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23d AMXS Airmen update avionics

Maj. Adam Peterson, 74th Fighter Squadron (FS) A-10C Thunderbolt II pilot, adjusts his mask before departing for Jaded Thunder, Aug. 2, 2019, at Moody Air Force Base, Ga. Jaded Thunder is a joint services exercise to complete training requirements and prepare for future deployments. It includes joint forces integration by members of U.S. Air Force, Marine Corps, Navy and Army units, as well as representatives of the U.S. Special Operations Command. (U.S. Air Force photo by Airman 1st Class Hayden Legg)

Maj. Adam Peterson, 74th Fighter Squadron (FS) A-10C Thunderbolt II pilot, adjusts his mask before departing for Jaded Thunder, Aug. 2, 2019, at Moody Air Force Base, Ga. Jaded Thunder is a joint services exercise to complete training requirements and prepare for future deployments. It includes joint forces integration by members of U.S. Air Force, Marine Corps, Navy and Army units, as well as representatives of the U.S. Special Operations Command. (U.S. Air Force photo by Airman 1st Class Hayden Legg)

Capt. Robert Poe, 74th Fighter Squadron chief of safety and A-10C Thunderbolt II pilot, sits in the cockpit of an A-10, June 28, 2019, at Moody Air Force Base, Ga. Poe is one of the few Airmen who have earned three different aviation badges. During his 15-year career, Poe earned his enlisted aircrew wings as a boom operator for KC-135 Stratotankers, then commissioned as a navigator for the U-28A aircraft and earned his combat systems officer badge. In 2013 he cross-trained to earn his pilot wings and become an A-10 pilot. (U.S. Air Force photo by Airman 1st Class Eugene Oliver)

Capt. Robert Poe, 74th Fighter Squadron chief of safety and A-10C Thunderbolt II pilot, sits in the cockpit of an A-10, June 28, 2019, at Moody Air Force Base, Ga. Poe is one of the few Airmen who have earned three different aviation badges. During his 15-year career, Poe earned his enlisted aircrew wings as a boom operator for KC-135 Stratotankers, then commissioned as a navigator for the U-28A aircraft and earned his combat systems officer badge. In 2013 he cross-trained to earn his pilot wings and become an A-10 pilot. (U.S. Air Force photo by Airman 1st Class Eugene Oliver)

Airman 1st Class Tanner Giroux, 75th Aircraft Maintenance Unit (AMU) avionics technician, reads a technical order before beginning maintenance on an A-10C Thunderbolt II, Aug. 8, 2019, at Moody Air Force Base, Ga. The 75th AMU is responsible for the upkeep and maintenance of the Air Force’s largest operational A-10C Thunderbolt II fighter group. (U.S.  Air Force photo by 2nd Lt. Kaylin P. Hankerson)

Airman 1st Class Tanner Giroux, 75th Aircraft Maintenance Unit (AMU) avionics technician, reads a technical order before beginning maintenance on an A-10C Thunderbolt II, Aug. 8, 2019, at Moody Air Force Base, Ga. The 75th AMU is responsible for the upkeep and maintenance of the Air Force’s largest operational A-10C Thunderbolt II fighter group. (U.S. Air Force photo by 2nd Lt. Kaylin P. Hankerson)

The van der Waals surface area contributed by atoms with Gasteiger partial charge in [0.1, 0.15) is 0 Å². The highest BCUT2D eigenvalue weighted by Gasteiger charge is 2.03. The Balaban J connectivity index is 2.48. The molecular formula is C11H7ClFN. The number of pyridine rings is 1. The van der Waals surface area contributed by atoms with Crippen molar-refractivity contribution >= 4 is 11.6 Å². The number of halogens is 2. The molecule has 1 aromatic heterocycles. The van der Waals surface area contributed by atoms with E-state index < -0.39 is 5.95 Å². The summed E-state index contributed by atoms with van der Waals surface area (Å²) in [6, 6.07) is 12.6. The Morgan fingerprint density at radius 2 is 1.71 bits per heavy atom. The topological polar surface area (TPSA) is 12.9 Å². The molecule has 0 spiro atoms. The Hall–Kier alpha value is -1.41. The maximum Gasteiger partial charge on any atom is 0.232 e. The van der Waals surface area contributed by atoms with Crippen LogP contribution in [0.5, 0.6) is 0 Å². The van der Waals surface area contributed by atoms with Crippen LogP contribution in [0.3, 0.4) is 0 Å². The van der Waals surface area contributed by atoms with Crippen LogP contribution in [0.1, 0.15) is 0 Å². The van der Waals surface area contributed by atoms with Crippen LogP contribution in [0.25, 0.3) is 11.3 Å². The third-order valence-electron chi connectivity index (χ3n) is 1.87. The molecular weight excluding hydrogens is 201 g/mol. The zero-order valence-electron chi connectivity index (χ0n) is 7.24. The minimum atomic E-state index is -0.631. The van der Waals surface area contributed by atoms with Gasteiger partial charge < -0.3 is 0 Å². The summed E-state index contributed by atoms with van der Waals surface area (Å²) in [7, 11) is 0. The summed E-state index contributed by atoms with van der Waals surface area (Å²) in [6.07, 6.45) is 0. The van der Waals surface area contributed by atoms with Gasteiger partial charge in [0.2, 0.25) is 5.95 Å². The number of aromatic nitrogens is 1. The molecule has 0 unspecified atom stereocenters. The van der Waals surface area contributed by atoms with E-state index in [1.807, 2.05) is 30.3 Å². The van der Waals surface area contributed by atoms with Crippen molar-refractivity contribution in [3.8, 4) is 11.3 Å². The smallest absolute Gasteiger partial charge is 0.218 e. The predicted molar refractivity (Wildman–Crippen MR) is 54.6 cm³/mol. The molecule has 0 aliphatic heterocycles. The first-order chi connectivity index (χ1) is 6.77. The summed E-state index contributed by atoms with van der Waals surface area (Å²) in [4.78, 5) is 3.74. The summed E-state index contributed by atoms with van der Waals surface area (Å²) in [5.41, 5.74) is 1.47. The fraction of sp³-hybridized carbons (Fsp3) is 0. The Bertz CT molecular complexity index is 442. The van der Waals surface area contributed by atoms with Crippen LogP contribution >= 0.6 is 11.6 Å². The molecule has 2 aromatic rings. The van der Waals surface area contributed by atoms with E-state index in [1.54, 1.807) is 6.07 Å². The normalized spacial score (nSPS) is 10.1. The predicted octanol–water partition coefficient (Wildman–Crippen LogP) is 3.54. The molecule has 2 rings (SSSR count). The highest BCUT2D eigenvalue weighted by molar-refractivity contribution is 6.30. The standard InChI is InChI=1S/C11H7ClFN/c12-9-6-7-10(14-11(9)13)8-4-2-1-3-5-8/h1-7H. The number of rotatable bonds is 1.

MOODY AIR FORCE BASE, Ga. --

Most of us are familiar with turning a computer off and on again to reset an annoying problem, but what if you had to do that in the cockpit of an aircraft mid-flight?

Fighter aircraft integrated avionics specialists assigned to the 23d Aircraft Maintenance Squadron recently implemented an update to solve that problem and keep A-10C Thunderbolt II pilots free from distraction and focused on the mission.

“Suite 9 Spiral 1 was [released] to address a critical [problem] found [during testing], [where] after [releasing munitions for multiple targets], a subsequent release of munitions could be inhibited by [an error] on the heads-up display [in the pilot’s helmet],” said Col. Ryan Haden, 23d Fighter Group commander. “With multiple targets loaded into the system, Suite 9 allows us to simultaneously release multiple munitions for a simultaneous or near-simultaneous impact.

“[This is] an incredible capability that the fighter group trains with every day, and has definitely helped us to be even more effective and lethal in combat.”

Spirals, or updates, are released to the suite upgrade to fix bugs that won’t be found until after use in the field.

“In the case of Suite 9, one of the most significant capabilities we gained is an ability to quickly populate our system with multiple distinct desired mean points of impact for various targets,” Haden said.

To accomplish this, an operational flight program upgrade was made to the integrated flight and fire control computer, which is responsible for generating the information that is projected onto the heads-up display. The heads-up display shows flight information on the visor of the pilot’s helmet, allowing them to keep their eyes on the sky and off the instrument panel.

“[The process] to install the whole thing takes [about an hour per aircraft], more than you would think for a small update,” said Senior Airman Dane Richards, 23d Aircraft Maintenance Squadron fighter aircraft integrated avionics specialist. “Even though it’s just an integrated flight and fire control update, we have to first update the portable automated test station. To do that we have to wipe that computer clean, put all the operational flight programs on, including the new one, and then hook it up to the jet and push it through the data bus system.”

Moody completed 48 out of 48 A-10 upgrades, completely removing the error that restricted further weapons releases.